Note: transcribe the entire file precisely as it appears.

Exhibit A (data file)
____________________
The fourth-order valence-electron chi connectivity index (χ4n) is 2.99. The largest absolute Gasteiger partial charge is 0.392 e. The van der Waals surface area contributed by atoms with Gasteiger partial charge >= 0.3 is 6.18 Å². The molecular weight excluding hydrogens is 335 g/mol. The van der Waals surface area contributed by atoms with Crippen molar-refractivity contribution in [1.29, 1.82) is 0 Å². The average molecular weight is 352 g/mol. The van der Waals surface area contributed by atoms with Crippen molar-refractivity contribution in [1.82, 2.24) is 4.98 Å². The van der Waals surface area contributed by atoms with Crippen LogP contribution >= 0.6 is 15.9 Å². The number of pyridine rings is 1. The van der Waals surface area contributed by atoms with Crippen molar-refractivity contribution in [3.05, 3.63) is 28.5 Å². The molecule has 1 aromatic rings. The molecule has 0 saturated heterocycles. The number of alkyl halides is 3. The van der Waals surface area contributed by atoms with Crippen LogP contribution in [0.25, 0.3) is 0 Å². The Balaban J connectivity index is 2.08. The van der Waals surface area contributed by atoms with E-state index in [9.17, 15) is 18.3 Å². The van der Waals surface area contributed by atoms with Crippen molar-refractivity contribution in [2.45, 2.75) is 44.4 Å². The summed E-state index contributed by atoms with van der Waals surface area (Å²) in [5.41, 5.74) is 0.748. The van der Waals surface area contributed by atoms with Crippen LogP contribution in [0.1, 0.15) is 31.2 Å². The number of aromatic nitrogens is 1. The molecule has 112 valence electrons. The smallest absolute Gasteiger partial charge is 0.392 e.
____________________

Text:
The fourth-order valence-electron chi connectivity index (χ4n) is 2.99. The largest absolute Gasteiger partial charge is 0.392 e. The van der Waals surface area contributed by atoms with Gasteiger partial charge >= 0.3 is 6.18 Å². The molecular weight excluding hydrogens is 335 g/mol. The van der Waals surface area contributed by atoms with Crippen molar-refractivity contribution in [1.29, 1.82) is 0 Å². The average molecular weight is 352 g/mol. The van der Waals surface area contributed by atoms with Crippen molar-refractivity contribution in [1.82, 2.24) is 4.98 Å². The van der Waals surface area contributed by atoms with Crippen LogP contribution >= 0.6 is 15.9 Å². The number of pyridine rings is 1. The van der Waals surface area contributed by atoms with Crippen molar-refractivity contribution in [3.05, 3.63) is 28.5 Å². The molecule has 1 aromatic rings. The molecule has 0 saturated heterocycles. The number of alkyl halides is 3. The van der Waals surface area contributed by atoms with Crippen LogP contribution in [0.25, 0.3) is 0 Å². The Balaban J connectivity index is 2.08. The van der Waals surface area contributed by atoms with E-state index in [9.17, 15) is 18.3 Å². The van der Waals surface area contributed by atoms with Crippen molar-refractivity contribution in [2.45, 2.75) is 44.4 Å². The summed E-state index contributed by atoms with van der Waals surface area (Å²) in [5.41, 5.74) is 0.748. The van der Waals surface area contributed by atoms with Crippen LogP contribution in [0.1, 0.15) is 31.2 Å². The number of aromatic nitrogens is 1. The molecule has 112 valence electrons. The smallest absolute Gasteiger partial charge is 0.392 e.